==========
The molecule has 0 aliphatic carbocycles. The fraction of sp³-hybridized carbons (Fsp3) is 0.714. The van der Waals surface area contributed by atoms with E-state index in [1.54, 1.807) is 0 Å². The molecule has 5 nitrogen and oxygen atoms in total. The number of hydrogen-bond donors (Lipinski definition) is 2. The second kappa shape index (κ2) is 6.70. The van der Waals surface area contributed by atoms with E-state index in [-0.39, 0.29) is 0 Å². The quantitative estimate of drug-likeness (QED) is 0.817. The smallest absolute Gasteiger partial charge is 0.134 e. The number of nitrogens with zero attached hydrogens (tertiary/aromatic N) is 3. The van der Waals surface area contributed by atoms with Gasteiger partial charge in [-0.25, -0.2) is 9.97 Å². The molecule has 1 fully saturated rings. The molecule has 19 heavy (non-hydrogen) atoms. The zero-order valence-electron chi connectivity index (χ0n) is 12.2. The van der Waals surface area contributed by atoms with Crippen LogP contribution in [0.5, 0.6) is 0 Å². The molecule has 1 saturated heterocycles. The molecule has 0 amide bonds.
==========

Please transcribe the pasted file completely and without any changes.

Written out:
The molecule has 0 aliphatic carbocycles. The fraction of sp³-hybridized carbons (Fsp3) is 0.714. The van der Waals surface area contributed by atoms with E-state index in [1.54, 1.807) is 0 Å². The molecule has 5 nitrogen and oxygen atoms in total. The number of hydrogen-bond donors (Lipinski definition) is 2. The second kappa shape index (κ2) is 6.70. The van der Waals surface area contributed by atoms with E-state index in [-0.39, 0.29) is 0 Å². The quantitative estimate of drug-likeness (QED) is 0.817. The smallest absolute Gasteiger partial charge is 0.134 e. The number of nitrogens with zero attached hydrogens (tertiary/aromatic N) is 3. The van der Waals surface area contributed by atoms with Gasteiger partial charge in [-0.25, -0.2) is 9.97 Å². The molecule has 1 fully saturated rings. The molecule has 19 heavy (non-hydrogen) atoms. The zero-order valence-electron chi connectivity index (χ0n) is 12.2. The van der Waals surface area contributed by atoms with Crippen LogP contribution in [0.5, 0.6) is 0 Å². The molecule has 1 saturated heterocycles. The molecule has 0 amide bonds.